Crash diets are nothing new. Neither is the opinion that diets are bad. And yet, that doesn’t stop people from taking to drastic measures every day, cutting their calories to near-starvation levels.
Despite strong logical arguments against this practice, healthy-minded adults take chance with their nutrient intake every day.
There are many arguments for why one would want to do such a thing, starting with the desire to lose weight. To that end, drastic caloric deprivation works.
If you starve yourself, your body will have to use your stored fuel or muscle to survive. When you hit your goal weight, if you don’t suffer from any number of negative consequences on your decent, you can bring your intake back up to higher level.
This is where most people fail.
The hardest aspects of crash diets are the lengthy deprivations and the taboo food rebounds. When the diet is over, you’ve gained nothing to help you eat a more healthy intake afterward, which often leaves dieters with so few options they gain back the weight.
To lose a pound or two per week, a person must decrease their daily intake by 500-1000.
Let’s not derail this conversation in a debate about the science law of thermodynamics. It’s law; I dare you to break it. You get the Nobel Prize for Science if you do.
In crash diets, decreases are deeper, in the multi-thousands range. I’ve known dieters to consume fewer than 1000 calories. Unless you’re a little person, no adult should consume so few calories.
Maintaining that deprived state is hard on the body and mind, even if it’s tolerable at first. Dieters either break or hang on to their results, riding the diet to the end. They assume if they can only ring that bell at the end, everything will be okay.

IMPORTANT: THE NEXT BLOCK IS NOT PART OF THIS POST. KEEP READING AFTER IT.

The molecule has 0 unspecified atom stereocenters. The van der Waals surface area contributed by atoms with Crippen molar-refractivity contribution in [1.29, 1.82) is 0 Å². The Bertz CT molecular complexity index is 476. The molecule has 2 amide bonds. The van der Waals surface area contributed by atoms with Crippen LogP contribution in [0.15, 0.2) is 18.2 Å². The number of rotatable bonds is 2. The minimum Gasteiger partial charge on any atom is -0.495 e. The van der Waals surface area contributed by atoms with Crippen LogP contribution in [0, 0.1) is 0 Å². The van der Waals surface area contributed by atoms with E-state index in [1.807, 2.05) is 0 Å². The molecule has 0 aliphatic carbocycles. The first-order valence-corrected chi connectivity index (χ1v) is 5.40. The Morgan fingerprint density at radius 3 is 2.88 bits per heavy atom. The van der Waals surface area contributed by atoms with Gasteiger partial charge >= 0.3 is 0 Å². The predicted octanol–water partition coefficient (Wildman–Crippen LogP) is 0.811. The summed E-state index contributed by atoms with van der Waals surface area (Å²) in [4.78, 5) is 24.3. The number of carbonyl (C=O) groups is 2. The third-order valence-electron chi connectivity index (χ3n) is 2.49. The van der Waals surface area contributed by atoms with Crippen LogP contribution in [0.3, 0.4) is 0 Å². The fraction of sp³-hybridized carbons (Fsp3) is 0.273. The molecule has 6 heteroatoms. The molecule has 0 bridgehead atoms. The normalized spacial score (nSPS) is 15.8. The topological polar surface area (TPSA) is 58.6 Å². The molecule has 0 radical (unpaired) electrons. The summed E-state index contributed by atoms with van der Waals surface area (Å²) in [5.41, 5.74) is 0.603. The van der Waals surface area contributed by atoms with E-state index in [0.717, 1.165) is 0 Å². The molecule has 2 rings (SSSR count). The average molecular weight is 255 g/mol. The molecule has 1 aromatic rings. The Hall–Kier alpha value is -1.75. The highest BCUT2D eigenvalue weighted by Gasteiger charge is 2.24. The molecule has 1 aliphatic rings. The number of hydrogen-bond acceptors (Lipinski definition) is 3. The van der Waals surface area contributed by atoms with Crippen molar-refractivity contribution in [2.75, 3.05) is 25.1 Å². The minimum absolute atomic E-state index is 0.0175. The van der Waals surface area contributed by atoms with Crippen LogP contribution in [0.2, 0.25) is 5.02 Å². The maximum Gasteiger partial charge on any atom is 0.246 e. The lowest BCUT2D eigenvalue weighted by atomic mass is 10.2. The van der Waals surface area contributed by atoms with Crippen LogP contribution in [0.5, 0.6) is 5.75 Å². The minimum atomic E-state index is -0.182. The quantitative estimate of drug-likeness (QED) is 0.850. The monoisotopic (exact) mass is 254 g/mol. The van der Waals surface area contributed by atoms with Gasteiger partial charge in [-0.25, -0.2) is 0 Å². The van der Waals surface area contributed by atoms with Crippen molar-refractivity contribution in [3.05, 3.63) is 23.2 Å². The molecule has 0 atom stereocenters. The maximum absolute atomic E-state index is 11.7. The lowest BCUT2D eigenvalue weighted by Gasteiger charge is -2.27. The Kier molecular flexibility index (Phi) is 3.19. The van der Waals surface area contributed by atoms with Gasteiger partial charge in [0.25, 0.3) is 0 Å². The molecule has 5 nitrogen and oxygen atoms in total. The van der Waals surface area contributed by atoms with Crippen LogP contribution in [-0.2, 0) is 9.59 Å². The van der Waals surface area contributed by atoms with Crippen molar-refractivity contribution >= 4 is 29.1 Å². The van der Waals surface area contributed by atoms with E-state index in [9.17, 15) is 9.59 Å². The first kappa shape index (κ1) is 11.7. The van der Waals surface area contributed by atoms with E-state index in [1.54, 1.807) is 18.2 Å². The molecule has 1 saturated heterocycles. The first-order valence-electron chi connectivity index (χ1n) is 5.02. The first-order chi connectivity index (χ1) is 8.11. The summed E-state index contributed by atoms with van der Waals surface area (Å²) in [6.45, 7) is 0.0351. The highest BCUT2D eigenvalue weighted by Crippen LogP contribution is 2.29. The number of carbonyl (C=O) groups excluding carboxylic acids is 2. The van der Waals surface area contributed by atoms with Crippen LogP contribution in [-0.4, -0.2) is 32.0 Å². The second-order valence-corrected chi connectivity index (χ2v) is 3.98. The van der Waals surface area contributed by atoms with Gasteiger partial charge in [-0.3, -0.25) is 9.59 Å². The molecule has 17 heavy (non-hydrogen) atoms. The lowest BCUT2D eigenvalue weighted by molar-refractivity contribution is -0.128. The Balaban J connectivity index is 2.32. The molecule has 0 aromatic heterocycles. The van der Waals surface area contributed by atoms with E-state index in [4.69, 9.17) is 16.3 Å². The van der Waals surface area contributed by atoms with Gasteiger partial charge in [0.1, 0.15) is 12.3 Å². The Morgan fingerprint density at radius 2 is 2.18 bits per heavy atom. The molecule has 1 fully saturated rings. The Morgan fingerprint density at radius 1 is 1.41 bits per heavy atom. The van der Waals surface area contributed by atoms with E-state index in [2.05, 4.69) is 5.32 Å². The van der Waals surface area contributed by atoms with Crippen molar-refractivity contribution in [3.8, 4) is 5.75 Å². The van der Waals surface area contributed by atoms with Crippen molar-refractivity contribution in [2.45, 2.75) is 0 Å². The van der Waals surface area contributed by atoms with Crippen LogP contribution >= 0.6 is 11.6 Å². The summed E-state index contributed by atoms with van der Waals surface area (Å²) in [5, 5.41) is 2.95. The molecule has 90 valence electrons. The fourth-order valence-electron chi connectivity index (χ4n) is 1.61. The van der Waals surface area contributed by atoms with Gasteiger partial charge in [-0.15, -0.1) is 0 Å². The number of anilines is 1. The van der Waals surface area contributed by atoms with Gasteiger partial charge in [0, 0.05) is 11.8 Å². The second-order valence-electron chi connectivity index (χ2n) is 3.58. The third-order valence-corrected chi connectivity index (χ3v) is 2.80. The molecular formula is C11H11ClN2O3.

It is those cravings which are hard to control. Going from the world where you can eat what you want when you want to one where whole food groups may be taboo, builds deep cravings.
Dieters report that these cravings can build in intensity through the course of the diet. When they finally come off their diet, having reached their goals or not, they will binge on those taboo items.
Sometimes those binges last until the dieter gains back much of or all the weight he or she lost. Satiating those taboo desires can feel like filling a bottomless pit.
This is the biggie. What all diets fail to do is teach anything valuable, especially if the dieter has no other experience with nutrition.
Whatever the focus of the diet, whether it’s macros or calories (they all boil down to calories anyway) the dieter may only learn that certain foods are “bad.”
Crash diets don’t teach the dieter how to eat when they’ve reached their goals. In time, they segue back to their old habits, with some mixing of the diet until they can’t stand it anymore.
With no stabilization plan after the diet, the dieter gains back the weight, sometimes in excess of before the diet.
As the pounds pack on, they lose the heart for maintaining their health, more so than before they tried to get things under control.
What started out as a harmless game they were playing with some fun results ends in a broken spirit, a higher hill to climb, with nothing gained for the effort.
Rather than crash your diet, take the time to figure out exactly what you want to do with your health. It’s fine if you want to lose weight, but that goal won’t last forever.
It can be rewarding at first to lose weight. At some point, you’ll need something more concrete to hold onto.
Rather than focus on losing weight, try focusing on being a more conscious eater. You don’t have to become a nutritionist. Spend time learning about the foods you like.
Consider making adjustments you can live with, like portion sizes or find alternatives that fit better into your goals. If you are better armed to understand your food, then if you do decide to make drastic changes to your diet, you’ll know how to eat when you’re done dieting.